Tech Talk

• IN ONE of the world’s more unusual diplomatic encounters, Ethiopia’s new prime minister has met with a humanoid robot.

The chief of staff for Prime Minister Abiy Ahmed has shared online a photo of Monday’s meeting with Sophia, who has gained global attention for using facial and speech recognition to help engage in conversation.

The robot, made in Hong Kong by Hanson Robotics, is fitted with software in part developed by Ethiopians and has been programmed to speak the country’s official language, Amharic, as well as English.

“We need to maximise the benefit of this technology and also prepare to deal with its downsides,” the prime minister said.

The robot came to the East African country for an information technology expo.

• Triggering a massive cloud of vapour and a roar, officials on Monday test fired a rocket engine designed to be part of a reusable spacecraft that can launch into space repeatedly with a quick turnaround time.

The AR-22 engine will power an experimental spacecraft — called the Phantom Express — that’s a collaboration between the Defense Advanced Research Projects Agency, Boeing and Aerojet Rocketdyne. Engineers are currently testing the engine over a ten-day period by firing it up for 100 seconds and then doing it again 24 hours later. Monday’s was the sixth of what is anticipated to be ten test fires.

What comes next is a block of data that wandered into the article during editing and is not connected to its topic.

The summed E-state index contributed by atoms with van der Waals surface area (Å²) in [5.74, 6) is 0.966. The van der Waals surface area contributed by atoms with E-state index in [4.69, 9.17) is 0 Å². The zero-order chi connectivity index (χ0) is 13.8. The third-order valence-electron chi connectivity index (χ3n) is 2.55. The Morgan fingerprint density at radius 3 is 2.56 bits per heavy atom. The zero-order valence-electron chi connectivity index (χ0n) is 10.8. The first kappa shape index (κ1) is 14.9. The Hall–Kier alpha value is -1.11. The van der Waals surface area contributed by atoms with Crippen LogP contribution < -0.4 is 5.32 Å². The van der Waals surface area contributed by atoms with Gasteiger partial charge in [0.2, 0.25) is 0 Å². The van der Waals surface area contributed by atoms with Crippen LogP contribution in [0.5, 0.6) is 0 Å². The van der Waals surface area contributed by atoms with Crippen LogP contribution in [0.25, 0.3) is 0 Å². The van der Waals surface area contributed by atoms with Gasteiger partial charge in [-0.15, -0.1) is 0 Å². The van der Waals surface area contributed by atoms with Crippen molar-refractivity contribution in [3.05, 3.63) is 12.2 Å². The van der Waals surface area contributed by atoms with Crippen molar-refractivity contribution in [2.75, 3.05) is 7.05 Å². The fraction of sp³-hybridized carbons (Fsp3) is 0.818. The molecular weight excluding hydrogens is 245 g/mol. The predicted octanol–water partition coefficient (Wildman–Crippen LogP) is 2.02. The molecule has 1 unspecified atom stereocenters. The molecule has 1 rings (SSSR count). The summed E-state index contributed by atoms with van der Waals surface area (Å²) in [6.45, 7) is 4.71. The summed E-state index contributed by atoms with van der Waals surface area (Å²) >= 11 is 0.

Tom Martin from Aerojet Rocketdyne said Monday’s test at Stennis Space Center in Mississippi was “awesome” to see although a bit “boring” because everything went exactly as planned.

“The action starts when the engine shuts down. The whole idea is, ‘How do we get this engine ready to go in 24 hours?’” he said. “Nothing went wrong. The data is exactly what we expected. The engine did exactly what we were expecting it to.”

The goal is to create a new type of spacecraft that can launch into low Earth orbit on short-notice — days instead of months or years — and cost less than traditional space programmes.

The spacecraft would be unmanned and roughly about the size of a business jet. It would take off vertically and once it reaches a certain altitude a second stage would be released that could then deploy a satellite to orbit.

The first stage would glide back to earth and land horizontally on a runway like an airplane. It would then be able to quickly launch again for another flight. The craft could carry payloads between 3,000 and 5,000 pounds, said Steve Johnston, from Boeing.


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